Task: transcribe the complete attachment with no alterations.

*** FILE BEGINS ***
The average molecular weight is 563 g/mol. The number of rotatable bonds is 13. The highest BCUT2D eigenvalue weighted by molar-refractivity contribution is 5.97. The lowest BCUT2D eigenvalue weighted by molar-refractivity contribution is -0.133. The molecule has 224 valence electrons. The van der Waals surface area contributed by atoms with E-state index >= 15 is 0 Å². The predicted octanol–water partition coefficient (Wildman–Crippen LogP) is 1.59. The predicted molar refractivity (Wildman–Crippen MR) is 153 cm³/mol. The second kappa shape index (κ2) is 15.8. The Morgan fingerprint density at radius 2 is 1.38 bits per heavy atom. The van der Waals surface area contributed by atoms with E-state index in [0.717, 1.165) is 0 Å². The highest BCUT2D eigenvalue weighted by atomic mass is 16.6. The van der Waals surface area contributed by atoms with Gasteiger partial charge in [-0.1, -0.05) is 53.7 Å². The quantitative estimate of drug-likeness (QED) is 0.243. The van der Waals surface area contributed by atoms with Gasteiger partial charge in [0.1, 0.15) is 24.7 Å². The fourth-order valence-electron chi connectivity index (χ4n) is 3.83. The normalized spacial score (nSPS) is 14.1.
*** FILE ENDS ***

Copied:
The average molecular weight is 563 g/mol. The number of rotatable bonds is 13. The highest BCUT2D eigenvalue weighted by molar-refractivity contribution is 5.97. The lowest BCUT2D eigenvalue weighted by molar-refractivity contribution is -0.133. The molecule has 224 valence electrons. The van der Waals surface area contributed by atoms with E-state index >= 15 is 0 Å². The predicted octanol–water partition coefficient (Wildman–Crippen LogP) is 1.59. The predicted molar refractivity (Wildman–Crippen MR) is 153 cm³/mol. The second kappa shape index (κ2) is 15.8. The Morgan fingerprint density at radius 2 is 1.38 bits per heavy atom. The van der Waals surface area contributed by atoms with E-state index in [0.717, 1.165) is 0 Å². The highest BCUT2D eigenvalue weighted by atomic mass is 16.6. The van der Waals surface area contributed by atoms with Gasteiger partial charge in [-0.1, -0.05) is 53.7 Å². The quantitative estimate of drug-likeness (QED) is 0.243. The van der Waals surface area contributed by atoms with Gasteiger partial charge in [0.1, 0.15) is 24.7 Å². The fourth-order valence-electron chi connectivity index (χ4n) is 3.83. The normalized spacial score (nSPS) is 14.1.